By Letter to the Editor on June 17, 2017.
The recently passed Bill 17 will have huge implications in the construction industry with ripple effects experienced in every corner of society.
The new banked time policy with overtime being banked at one and a half times will handcuff owners, general contractors and sub trades to any proposed schedules and scope of work. Gone will be the flexibility to complete jobs on time and on budget regardless of delays, weather or acts of God, unless of course the owner is prepared to pay an extra 50 per cent on the massive amount of labour required to complete a project that has been delayed, which is just about all of them.
Once an industry, business, institution, homeowner, service provider, non-profit, individual or anyone else I’ve missed has made a commitment to build and notices given, their fate is sealed. They will no longer have the luxury of time available for doing their diligence on planning, approvals or improvements. Every single delay, change or item on their wish list will now result in extending the schedule or cost 50 per cent more to complete. Any errors or omissions by architects, engineers, or consultants will result in change orders, adding to the schedule or cost an additional 50 per cent over and above the expensive cost of midstream changes.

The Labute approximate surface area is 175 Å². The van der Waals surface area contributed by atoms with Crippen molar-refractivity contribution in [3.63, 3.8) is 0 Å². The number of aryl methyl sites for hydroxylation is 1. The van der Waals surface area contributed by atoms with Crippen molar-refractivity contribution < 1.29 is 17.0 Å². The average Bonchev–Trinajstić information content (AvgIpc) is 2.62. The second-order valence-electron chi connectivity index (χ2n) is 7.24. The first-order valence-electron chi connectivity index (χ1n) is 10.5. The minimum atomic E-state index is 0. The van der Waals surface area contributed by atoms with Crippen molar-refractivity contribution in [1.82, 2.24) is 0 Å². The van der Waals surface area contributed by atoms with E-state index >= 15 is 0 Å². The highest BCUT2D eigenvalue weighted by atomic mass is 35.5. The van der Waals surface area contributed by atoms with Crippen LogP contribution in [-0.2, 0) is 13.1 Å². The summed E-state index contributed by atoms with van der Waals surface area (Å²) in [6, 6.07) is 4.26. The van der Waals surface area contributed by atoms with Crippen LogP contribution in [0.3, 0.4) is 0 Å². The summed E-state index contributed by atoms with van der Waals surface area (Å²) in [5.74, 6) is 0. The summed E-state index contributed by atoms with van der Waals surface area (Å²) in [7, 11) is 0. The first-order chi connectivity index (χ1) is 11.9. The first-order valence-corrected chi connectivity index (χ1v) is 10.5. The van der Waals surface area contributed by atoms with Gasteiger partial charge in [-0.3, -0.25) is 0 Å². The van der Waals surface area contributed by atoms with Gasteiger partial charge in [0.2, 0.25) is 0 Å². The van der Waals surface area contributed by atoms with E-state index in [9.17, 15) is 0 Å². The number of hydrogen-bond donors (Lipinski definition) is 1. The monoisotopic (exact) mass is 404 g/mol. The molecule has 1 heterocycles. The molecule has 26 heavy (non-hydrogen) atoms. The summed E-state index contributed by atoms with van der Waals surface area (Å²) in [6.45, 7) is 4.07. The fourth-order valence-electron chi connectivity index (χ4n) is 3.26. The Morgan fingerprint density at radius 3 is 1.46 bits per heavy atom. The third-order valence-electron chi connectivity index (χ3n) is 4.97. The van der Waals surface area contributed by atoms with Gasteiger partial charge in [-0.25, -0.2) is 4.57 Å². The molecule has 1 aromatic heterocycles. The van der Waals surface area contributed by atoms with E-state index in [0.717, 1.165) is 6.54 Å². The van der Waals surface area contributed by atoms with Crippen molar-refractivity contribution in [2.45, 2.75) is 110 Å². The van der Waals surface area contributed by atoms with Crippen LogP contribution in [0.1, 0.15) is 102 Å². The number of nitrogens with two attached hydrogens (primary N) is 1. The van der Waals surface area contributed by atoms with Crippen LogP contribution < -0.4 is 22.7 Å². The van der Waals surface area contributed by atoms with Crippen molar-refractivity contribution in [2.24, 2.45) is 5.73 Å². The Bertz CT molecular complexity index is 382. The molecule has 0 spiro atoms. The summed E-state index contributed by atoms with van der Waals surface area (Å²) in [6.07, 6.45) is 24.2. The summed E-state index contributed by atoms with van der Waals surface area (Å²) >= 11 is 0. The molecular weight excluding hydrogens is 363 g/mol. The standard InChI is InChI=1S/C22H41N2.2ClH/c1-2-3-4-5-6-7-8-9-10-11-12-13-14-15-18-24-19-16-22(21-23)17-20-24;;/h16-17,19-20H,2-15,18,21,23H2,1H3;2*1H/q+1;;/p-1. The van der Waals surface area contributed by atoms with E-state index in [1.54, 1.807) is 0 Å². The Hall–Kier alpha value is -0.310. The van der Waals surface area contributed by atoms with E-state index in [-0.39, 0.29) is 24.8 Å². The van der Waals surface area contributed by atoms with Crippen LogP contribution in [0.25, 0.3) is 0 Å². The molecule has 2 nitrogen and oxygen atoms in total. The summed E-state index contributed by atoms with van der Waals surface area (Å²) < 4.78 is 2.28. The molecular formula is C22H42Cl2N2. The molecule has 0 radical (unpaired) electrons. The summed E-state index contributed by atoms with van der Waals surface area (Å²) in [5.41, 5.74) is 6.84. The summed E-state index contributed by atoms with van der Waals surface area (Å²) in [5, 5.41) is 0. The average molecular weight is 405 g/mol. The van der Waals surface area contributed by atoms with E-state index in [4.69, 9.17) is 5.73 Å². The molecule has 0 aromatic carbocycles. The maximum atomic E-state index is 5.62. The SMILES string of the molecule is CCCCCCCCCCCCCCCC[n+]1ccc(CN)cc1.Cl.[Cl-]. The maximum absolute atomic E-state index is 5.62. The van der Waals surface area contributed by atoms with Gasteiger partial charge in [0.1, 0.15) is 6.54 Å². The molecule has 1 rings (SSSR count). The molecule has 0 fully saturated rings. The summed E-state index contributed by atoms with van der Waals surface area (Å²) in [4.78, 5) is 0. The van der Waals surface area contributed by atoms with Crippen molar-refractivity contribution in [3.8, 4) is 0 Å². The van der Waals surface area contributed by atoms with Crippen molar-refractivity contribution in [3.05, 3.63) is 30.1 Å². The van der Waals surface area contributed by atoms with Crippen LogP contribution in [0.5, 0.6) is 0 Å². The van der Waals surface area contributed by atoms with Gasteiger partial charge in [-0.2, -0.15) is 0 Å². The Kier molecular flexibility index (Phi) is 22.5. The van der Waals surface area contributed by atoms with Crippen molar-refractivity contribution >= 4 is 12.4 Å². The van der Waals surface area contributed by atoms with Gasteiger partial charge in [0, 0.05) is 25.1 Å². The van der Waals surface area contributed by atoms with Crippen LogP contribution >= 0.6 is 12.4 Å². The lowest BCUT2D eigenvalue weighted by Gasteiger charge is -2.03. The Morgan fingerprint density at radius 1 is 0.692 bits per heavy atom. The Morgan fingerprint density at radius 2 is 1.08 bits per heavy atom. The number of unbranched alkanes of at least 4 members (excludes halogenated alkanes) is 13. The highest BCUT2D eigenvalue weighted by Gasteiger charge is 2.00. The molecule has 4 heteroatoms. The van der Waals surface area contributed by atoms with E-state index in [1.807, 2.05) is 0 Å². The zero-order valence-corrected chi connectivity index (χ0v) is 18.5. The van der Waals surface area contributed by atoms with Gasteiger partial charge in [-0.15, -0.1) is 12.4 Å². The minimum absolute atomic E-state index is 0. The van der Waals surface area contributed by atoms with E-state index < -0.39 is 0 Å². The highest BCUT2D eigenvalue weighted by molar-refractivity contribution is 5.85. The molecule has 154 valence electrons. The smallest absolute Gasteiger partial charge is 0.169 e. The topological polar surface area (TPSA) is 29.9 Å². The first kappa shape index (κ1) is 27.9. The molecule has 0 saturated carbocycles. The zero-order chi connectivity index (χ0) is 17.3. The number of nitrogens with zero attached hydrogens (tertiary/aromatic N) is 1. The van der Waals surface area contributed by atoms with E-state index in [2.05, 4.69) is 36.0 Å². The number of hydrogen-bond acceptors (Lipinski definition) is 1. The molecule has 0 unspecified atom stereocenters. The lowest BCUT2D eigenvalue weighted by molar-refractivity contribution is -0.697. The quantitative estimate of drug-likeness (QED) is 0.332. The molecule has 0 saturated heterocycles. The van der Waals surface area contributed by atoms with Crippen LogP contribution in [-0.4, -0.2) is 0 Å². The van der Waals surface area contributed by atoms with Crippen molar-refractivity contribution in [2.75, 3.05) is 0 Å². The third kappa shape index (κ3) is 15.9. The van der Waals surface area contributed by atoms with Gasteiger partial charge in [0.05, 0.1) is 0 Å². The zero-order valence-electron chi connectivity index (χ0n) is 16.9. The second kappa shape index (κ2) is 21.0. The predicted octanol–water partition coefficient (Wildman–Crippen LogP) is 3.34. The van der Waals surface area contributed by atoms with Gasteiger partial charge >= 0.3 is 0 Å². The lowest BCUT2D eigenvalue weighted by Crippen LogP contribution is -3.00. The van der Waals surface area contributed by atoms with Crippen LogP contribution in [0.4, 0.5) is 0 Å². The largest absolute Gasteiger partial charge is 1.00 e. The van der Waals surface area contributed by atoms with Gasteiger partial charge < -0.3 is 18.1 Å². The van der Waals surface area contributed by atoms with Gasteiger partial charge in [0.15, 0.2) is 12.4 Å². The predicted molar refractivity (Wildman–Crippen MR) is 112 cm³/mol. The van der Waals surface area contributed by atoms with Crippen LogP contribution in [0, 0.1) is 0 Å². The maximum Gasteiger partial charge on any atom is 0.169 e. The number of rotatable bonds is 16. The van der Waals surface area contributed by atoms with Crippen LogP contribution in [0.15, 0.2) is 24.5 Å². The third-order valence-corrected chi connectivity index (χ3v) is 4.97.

Construction tendering is a fiercely competitive process and overtime is not built into the pricing. Prudent contractors will qualify their bids that any delays out of their control will add to the schedule day for day or maintained at an extra cost of 50 per cent. Labour overruns are the biggest challenge faced by construction contractors and the term “throwing gasoline on a fire” comes to mind.
Not having the flexibility to have employees bank their time hour for hour during crunch times and enjoy the paid time off during slow times is going to cost everybody millions of dollars and please no one. There will now be no benefit for banking time and construction workers are going to miss it deeply.
This new legislation will also have detrimental effects on the relationships between all the trades and consultants and fester conflict within the construction team.
Rob Coleman, PEC
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